Surveillance cameras help catch murder suspect - WALB.com, South Georgia News, Weather, Sports

Surveillance cameras help catch murder suspect

19-year-old Brandon Harrington 19-year-old Brandon Harrington

By Tayleigh Davis - bio | email

CORDELE, GA (WALB) - Cordele Police credit surveillance cameras with helping them catch a killer. The city installed dozens of cameras around town last year.

Investigators were able to use captured video to help pinpoint a man suspected of murdering an elderly woman in her home.  

Just imagine a camera tracking your every move. Police placed surveillance cameras in high crime areas around Cordele.

Police say they also keep suspects from gathering in areas whey they may commit a crime.

60 surveillance cameras have their lenses focused on Cordele's high crime spots. Police Chief Dwayne Orrick says the camera labeled Clara Scott South caught 19-year-old Brandon Harrington after police found 72-year-old Mamie Wright murdered in her home Wednesday January 5th.

"We had a camera pointing directly at his house because of complaints," said Chief Orrick. "We were able to capture him walking into his house right before Mrs. Wright called the police department and said that she had been shot."

Investigators searched through more than 26 hours of video before they saw Harrington carrying items they say he stole from the victim's home during a burglary she interrupted. Neighbor Feliecity Fenn knows Harrington. She says she's glad the cameras were installed about six months ago to keep her streets safe.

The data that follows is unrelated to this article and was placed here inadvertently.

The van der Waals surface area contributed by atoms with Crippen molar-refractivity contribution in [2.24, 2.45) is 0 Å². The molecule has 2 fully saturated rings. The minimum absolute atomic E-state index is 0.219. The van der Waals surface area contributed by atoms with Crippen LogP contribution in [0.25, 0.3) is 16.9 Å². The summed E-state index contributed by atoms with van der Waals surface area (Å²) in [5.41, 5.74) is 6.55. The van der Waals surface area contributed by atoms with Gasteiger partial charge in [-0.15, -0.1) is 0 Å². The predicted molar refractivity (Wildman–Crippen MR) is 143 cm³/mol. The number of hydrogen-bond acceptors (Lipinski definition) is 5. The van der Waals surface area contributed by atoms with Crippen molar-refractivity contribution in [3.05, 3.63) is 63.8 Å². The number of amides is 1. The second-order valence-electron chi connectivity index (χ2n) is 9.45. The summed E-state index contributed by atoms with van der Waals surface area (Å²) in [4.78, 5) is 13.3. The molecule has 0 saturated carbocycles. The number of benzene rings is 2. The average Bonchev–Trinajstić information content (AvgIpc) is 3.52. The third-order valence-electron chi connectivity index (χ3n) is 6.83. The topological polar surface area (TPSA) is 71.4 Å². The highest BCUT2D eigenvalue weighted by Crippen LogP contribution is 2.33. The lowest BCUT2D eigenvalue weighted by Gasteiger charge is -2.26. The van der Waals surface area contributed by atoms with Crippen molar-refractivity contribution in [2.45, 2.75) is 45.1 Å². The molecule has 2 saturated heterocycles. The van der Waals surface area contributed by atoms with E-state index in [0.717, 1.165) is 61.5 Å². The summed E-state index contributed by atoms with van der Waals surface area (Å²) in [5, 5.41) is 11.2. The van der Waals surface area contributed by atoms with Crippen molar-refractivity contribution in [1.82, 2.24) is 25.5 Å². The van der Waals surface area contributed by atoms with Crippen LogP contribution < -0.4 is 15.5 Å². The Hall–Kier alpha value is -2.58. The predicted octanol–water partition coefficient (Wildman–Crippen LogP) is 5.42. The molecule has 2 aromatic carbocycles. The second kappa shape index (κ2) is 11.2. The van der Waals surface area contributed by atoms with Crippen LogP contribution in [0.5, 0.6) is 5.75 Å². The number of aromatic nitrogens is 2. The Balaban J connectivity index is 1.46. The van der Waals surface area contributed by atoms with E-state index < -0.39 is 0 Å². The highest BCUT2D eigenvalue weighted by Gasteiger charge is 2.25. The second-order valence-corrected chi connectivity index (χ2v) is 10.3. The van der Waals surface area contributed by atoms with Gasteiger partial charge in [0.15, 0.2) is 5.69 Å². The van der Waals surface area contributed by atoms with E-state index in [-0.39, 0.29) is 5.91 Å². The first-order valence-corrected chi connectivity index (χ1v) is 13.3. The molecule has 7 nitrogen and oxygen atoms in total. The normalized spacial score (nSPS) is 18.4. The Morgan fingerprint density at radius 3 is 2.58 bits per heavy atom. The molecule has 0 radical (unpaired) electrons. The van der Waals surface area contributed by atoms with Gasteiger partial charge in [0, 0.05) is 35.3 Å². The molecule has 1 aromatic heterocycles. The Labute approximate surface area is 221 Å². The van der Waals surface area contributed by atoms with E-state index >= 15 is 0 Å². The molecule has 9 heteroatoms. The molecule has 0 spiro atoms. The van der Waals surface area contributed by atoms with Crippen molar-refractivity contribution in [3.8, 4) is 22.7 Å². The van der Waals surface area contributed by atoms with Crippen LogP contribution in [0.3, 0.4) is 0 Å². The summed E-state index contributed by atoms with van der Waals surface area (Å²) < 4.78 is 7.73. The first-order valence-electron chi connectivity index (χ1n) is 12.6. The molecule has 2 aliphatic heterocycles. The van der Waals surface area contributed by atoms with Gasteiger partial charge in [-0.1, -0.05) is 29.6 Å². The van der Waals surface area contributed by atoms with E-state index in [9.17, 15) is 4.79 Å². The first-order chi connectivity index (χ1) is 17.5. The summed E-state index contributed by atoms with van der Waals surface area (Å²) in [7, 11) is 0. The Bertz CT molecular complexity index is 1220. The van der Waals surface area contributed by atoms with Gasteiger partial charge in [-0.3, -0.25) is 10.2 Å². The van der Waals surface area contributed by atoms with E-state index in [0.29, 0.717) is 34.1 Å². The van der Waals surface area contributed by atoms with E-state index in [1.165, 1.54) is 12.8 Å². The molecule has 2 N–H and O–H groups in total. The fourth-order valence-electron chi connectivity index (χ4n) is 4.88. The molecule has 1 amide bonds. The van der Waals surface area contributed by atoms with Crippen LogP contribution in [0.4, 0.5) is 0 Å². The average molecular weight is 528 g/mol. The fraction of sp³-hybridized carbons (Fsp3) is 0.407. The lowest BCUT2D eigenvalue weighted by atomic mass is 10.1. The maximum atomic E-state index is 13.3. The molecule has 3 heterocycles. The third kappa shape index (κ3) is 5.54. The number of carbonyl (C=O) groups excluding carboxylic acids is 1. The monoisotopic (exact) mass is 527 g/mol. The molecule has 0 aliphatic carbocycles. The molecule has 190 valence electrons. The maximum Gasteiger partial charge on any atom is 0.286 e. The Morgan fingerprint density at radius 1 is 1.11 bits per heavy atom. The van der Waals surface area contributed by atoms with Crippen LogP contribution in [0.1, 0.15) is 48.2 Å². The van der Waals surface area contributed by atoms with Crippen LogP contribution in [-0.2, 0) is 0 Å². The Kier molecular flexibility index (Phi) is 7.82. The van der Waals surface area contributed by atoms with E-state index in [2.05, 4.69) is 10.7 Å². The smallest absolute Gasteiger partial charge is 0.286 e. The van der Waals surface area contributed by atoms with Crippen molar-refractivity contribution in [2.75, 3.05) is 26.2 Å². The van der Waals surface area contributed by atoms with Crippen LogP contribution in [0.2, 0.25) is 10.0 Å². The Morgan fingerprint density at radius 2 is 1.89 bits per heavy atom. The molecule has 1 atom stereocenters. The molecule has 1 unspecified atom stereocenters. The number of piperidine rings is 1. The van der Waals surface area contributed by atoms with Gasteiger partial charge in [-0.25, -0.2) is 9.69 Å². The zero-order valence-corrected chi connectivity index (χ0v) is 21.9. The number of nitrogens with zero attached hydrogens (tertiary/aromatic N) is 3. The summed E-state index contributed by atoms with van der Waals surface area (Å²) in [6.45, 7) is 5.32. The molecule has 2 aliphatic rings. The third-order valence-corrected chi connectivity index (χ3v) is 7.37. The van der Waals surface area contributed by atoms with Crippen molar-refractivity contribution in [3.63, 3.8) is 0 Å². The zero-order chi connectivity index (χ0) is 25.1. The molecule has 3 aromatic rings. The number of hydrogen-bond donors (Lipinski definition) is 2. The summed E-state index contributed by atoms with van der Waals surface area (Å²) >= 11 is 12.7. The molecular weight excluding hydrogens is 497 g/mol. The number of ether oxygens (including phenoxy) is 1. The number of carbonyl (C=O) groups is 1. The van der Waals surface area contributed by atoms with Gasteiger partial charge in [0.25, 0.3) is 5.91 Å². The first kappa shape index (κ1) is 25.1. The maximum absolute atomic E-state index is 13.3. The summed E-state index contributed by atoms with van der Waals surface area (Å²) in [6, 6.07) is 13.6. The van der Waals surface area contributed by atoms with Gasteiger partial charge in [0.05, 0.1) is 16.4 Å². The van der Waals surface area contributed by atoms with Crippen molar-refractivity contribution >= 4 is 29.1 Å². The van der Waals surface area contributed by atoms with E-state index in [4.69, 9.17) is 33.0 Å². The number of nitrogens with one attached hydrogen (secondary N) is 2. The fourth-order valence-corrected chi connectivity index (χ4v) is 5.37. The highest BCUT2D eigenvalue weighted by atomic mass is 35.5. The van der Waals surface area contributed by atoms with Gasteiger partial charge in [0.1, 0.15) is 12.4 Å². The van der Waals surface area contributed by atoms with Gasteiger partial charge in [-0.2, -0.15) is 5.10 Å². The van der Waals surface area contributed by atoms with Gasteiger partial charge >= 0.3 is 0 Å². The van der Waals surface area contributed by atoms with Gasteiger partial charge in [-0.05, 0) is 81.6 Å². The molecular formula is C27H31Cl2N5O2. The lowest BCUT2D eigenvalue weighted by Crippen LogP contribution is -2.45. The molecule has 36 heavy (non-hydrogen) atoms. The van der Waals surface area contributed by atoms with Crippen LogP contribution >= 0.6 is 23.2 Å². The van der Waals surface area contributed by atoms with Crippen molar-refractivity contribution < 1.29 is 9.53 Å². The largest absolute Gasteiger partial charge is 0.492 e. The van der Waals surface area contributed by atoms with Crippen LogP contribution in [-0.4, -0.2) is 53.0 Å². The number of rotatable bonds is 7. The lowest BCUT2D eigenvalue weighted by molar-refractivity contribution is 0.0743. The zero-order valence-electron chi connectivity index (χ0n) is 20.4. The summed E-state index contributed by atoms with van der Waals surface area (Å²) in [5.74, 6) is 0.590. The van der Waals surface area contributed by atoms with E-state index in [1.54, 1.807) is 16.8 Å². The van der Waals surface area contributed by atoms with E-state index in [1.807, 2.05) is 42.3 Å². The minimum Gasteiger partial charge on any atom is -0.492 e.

"I grew up with him and he was one of my neighborhood friends and it was shocking for me to hear that he did that," said Fenn. "There is a lot of stuff going on and I don't want my mom or my sister or anyone in the community to get hurt."

That's why police set up cameras at intersections and neighborhoods notorious for armed robberies, drugs, and gang activity.

The police department has set up three cameras on the corner of 3rd Street and 16th Avenue because several stores on this corner have been targeted before.

Sgt. Jeremy Taylor says the video comes in handy when suspects' explanations of a crime don't match up.

"On a good note you don't want to have to use these cameras but we're trying to prevent crimes before we have to go back and find it," said Taylor.

Police continue to monitor the city through these lenses to discourage crime. The Police department got a $450,000 grant to install the cameras.

It will cost about $20,000 a year to operate. Officials say the cameras will save money in the long run when it comes to overtime costs, attorney, and court expenses.

The cameras currently work on wireless Internet cards. The department wants to upgrade to fiber optic cable soon to allow for better picture quality.

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